The Maze Runner begins with a boy in a box. He is going up in an elevator-like contraption, his body convulsing from some unknown pain, when suddenly the ride stops, and he meets his new world: a forest full of teenage boys. The new boy can’t remember who he is, where he came from, or anything else before riding up in the cage. So what does he do? He runs.
Full disclosure: I went into The Maze Runner blind. I did not read the popular YA novel by James Dashner before going in, nor did I look up anything else about the film, purely to preserve an element of surprise. So when the boy (Dylan O’Brien, of MTV’s Teen Wolf) begins to run, then realizes that he has nowhere to go — he and the rest of the group are walled in on all sides by a gargantuan stone maze hundreds of feet high — his shock is my shock. My best argument for watching the film before reading the book is that using a main character as an audience avatar can actually work as intended. Seeing his environment through his eyes for the first time, I also thought, What the hell is this?!
Exposition unfolds in a mostly non-clunky fashion thanks to good writing and decent acting as we get to know the characters and their living conditions. Each month a new shipment of supplies and a new boy, dubbed a Greenie, is sent to the Glade via a ground elevator. The boys don’t know who sends them or why. In fact, they can’t remember anything of their past lives except for their names, which come back to them after a day or so. “That’s the only thing they’ll let us keep,” Alby (Aml Ameen) explains to our audience avatar, who has just remembered, after a smack to the head, that his name is Thomas.
Turns out Alby was the very first boy brought to the Glade, which he estimates happened over three years ago, and since then he has established a set of rules to keep the Gladers in line: Always do your part, do not harm one another, never go out alone at night. Thomas quickly bonds with Alby, a Brit named Newt (Thomas Brodie-Sangster), and an adorable, chubby kid named Chuck (Blake Cooper), but he is particularly fascinated by the Runners: those elected by the group to run through the Maze each day when it opens and return each evening when it closes again, memorizing and mapping its ever-shifting passageways in an attempt to find a way out.
“Nobody survives a night in the Maze,” the Gladers repeatedly warn Thomas, referring to the Grievers: enormous half-spider, half-machine creatures that attack anyone unlucky enough to be trapped inside the Maze after nightfall. But Thomas is determined to find answers, even if that means risking his life in the Maze. “You’re not like the others,” says Alby. “You’re curious.” Ah, yes. Thomas is the Chosen One.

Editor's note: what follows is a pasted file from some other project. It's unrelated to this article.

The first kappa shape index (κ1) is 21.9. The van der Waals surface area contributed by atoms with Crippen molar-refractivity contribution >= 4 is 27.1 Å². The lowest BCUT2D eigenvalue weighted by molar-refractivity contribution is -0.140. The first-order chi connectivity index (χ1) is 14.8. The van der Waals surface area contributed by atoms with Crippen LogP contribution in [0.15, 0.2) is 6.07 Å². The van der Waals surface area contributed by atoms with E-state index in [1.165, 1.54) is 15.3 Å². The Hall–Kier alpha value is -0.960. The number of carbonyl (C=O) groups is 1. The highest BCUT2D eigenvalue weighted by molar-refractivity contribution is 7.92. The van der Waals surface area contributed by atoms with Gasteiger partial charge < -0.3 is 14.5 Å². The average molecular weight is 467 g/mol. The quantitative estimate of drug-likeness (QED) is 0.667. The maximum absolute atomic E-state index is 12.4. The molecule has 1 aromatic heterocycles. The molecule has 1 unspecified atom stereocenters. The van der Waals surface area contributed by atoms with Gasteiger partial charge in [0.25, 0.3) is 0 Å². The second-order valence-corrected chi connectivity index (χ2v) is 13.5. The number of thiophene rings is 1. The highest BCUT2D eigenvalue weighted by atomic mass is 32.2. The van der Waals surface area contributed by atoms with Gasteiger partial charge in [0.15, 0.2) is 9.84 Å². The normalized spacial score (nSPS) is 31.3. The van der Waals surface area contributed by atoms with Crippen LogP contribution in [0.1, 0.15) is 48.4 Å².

Not counting the Messianic Teen archetype that has driven most of the major YA book to film franchises over the past decade — Katniss in The Hunger Games, Tris in Divergent, Harry Potter in Harry Potter — the clichés and comparisons to other pop culture touchstones in The Maze Runner are myriad. The Gladers are like a cross between the Lord of the Flies kids and the Lost Boys, with some Hunger Games-level survival skills thrown in. Their Wendy comes in the form of Theresa (Kaya Scodelario of Skins), a first girl sent up the elevator with a note in her hand that reads, “She’s the last one, ever.” Without giving too much away, the story goes in a rather Matrix-y direction from there, with Glader antagonist Gally (Will Poulter) going full Cypher with a “We belong to the Maze” defense. Oh, well.
Patricia Clarkson is delicious in her role as a mysterious Creator, but measuring up to her YA villain competition like President Snow (Donald Sutherland, The Hunger Games) and Jeanine (Kate Winslet, Divergent) will take more than a just few minutes of screen time. Luckily for her, The Maze Runner’s ending leaves no doubt that a sequel or two is in the works. To which I say, bring on the desolation. We millennials love a good post-apocalyptic showdown, especially in series form.
Sure, the movie is derivative and ends on a somewhat sour note. But following a long line of tepid popcorn flicks in 2014 (Noah; Transcendence; I, Frankenstein; Robocop; The Legend of Hercules; Jack Ryan: Shadow Recruit; oh god make it stop), The Maze Runner is more notable for what it does right than what it does wrong. The action is awesome and intense, barely scraping by with a PG-13 rating for some truly terrifying Griever sequences, and the plot is full of twists and turns that keep us guessing until the final reel.
Plus, kudos to the casting department for picking such physically distinctive and natural actors to play each one of the Gladers, Alby, Newt, and Chuck especially. O’Brien, a 23-year-old who looks like he could be Logan Lerman’s twin, also is believable in the arguably tougher action hero role: fully committing to every word, hitting every emotional and physical beat, and yes, sprinting like his heels are on fire. You heard it here first: We may have found our next Tom Cruise.